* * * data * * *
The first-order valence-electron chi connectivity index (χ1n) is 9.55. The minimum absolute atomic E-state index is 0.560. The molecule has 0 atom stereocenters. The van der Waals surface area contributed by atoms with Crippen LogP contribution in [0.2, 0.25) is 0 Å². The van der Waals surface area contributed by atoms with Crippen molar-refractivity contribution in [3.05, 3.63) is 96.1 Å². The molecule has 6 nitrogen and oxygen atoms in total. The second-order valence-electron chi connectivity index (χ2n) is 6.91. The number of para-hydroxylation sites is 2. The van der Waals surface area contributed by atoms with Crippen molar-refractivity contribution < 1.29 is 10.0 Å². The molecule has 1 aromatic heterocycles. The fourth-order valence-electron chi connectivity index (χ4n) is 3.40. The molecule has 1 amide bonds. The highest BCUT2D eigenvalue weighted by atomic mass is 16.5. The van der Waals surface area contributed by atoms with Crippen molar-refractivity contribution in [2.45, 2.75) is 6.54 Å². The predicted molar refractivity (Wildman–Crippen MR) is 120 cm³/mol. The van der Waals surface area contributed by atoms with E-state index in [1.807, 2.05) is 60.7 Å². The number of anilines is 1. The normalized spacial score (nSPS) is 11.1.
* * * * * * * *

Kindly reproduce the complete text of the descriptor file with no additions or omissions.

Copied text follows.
The first-order valence-electron chi connectivity index (χ1n) is 9.55. The minimum absolute atomic E-state index is 0.560. The molecule has 0 atom stereocenters. The van der Waals surface area contributed by atoms with Crippen LogP contribution in [0.2, 0.25) is 0 Å². The van der Waals surface area contributed by atoms with Crippen molar-refractivity contribution in [3.05, 3.63) is 96.1 Å². The molecule has 6 nitrogen and oxygen atoms in total. The second-order valence-electron chi connectivity index (χ2n) is 6.91. The number of para-hydroxylation sites is 2. The van der Waals surface area contributed by atoms with Crippen molar-refractivity contribution < 1.29 is 10.0 Å². The molecule has 1 aromatic heterocycles. The fourth-order valence-electron chi connectivity index (χ4n) is 3.40. The molecule has 1 amide bonds. The highest BCUT2D eigenvalue weighted by atomic mass is 16.5. The van der Waals surface area contributed by atoms with Crippen molar-refractivity contribution in [2.45, 2.75) is 6.54 Å². The predicted molar refractivity (Wildman–Crippen MR) is 120 cm³/mol. The van der Waals surface area contributed by atoms with E-state index in [1.807, 2.05) is 60.7 Å². The number of anilines is 1. The normalized spacial score (nSPS) is 11.1.